My mother use to tell me that when it rained it meant great changes were taking place in the universe. She was usually referring to major storms, with rolling, earth-shaking thunder, fire and brimstone lightning, and enough water falling from the sky to send a person looking for Noah’s Ark building instructions. It was from her that I learned to love major storms. I would watch the exploding sky, anxiously expecting that at any moment from the biggest darkest clouds the Four Horsemen of the Apocalypse—Famine, War,Pestilence, and Death—would come galloping toward me, advancing with sabers drawn, hell-bent for bringing doom on our little home. Somehow we always managed to ride out these great storms without harm to home or person, and even today I love watching the dark clouds roll in, expecting always to see a fire-breathing stallion emerge from one of them, rearing up on his hind legs and whinnying in anger.
It’s been a long life these last few days at Rambling Harbor.It has rained for seven days and seven nights, not earth-shaking rain but a deep sobbing rain of sadness and of loss, no fast-rolling clouds but slow lingering ones deliberate in their movements, like a funeral march, each step a measure cadence repeating gone, gone, gone.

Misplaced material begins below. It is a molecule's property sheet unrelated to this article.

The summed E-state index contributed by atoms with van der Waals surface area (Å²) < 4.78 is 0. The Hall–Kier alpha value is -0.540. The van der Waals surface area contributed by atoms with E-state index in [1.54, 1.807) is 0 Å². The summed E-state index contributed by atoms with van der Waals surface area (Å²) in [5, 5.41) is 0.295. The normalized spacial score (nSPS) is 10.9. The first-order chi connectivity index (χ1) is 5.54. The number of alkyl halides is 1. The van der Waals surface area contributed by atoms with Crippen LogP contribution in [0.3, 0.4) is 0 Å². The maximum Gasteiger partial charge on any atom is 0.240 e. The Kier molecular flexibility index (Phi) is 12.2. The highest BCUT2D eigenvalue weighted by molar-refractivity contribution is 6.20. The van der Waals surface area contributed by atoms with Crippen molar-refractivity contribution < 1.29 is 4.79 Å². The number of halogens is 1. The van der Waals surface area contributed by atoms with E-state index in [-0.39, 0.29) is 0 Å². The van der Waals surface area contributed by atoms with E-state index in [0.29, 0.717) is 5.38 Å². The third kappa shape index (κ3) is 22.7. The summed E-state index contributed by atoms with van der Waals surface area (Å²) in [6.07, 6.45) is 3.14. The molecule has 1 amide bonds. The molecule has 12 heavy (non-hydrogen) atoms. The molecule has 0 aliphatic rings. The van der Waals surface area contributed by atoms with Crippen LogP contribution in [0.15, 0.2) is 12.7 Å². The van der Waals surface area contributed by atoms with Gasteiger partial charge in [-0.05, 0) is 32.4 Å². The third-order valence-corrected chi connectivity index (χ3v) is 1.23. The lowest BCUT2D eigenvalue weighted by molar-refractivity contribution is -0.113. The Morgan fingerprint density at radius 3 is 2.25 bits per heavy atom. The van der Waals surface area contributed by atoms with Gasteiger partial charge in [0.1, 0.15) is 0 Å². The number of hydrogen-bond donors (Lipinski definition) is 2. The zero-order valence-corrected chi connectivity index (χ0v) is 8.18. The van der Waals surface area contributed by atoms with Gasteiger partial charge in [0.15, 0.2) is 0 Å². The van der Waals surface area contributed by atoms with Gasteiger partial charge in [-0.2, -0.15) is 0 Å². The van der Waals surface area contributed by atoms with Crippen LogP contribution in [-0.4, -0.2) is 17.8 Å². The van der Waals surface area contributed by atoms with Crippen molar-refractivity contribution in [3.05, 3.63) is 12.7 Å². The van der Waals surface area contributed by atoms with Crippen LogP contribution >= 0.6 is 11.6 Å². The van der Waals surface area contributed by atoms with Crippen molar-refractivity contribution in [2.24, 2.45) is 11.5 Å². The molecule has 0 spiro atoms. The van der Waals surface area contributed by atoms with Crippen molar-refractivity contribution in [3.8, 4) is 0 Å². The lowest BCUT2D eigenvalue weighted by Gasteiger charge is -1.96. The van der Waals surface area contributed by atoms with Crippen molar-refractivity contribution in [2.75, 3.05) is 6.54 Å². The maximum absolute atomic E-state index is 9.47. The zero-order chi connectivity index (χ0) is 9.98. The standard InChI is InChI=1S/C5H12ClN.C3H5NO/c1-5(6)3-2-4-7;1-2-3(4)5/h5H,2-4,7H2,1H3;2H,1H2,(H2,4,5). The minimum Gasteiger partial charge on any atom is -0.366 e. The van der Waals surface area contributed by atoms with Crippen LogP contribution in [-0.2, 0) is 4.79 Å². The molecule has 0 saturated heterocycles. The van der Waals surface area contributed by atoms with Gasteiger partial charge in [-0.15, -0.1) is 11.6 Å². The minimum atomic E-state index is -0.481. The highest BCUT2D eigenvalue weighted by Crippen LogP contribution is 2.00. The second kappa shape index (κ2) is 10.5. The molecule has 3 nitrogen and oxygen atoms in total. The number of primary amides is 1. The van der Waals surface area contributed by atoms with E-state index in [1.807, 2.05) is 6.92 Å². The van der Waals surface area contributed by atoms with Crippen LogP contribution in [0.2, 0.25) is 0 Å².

There was a death on April 30 that went largely unnoticed.It was not the death of a rock star nor a music legend. It had no commercial value and was mostly ignored by mainstream media. No one except me and one other person posted anything about it on Facebook, and I posted it twice,stating “I’m posting this again because I refuse to let it go unnoticed.” If my friend had been a rock star, Facebook would be covered with grieving pictures,posters, and songs, and some of those things would have been posted by me. But I never got arrested with a rock star or went on a hunger strike or served time in prison, but I did with Daniel Berrigan. More than that, he was my friend.
I resisted the Vietnam War before meeting Daniel, and my life and sentence was sealed long before I met him. I lived at Jonah House in Baltimore, started by Dan’s brother Phil Berrigan, Elizabeth McAlister, and a few other people. It was my home just before I moved to Boston, and Dan was a regular visitor.
On April 30, Fr. Daniel Berrigan died. Some who did notice his death perhaps tried to ignore it because he challenged everything they try not to see or believe in, which is the outright rolling, earth-shaking thunder,and fire and brimstone lightning call to resist Famine, War, Pestilence, and Death. He was once asked when he would stop. “The day after I’m embalmed,” he said on his 80th birthday in 2001. “That’s when I’ll give it up.” I don’t believe him.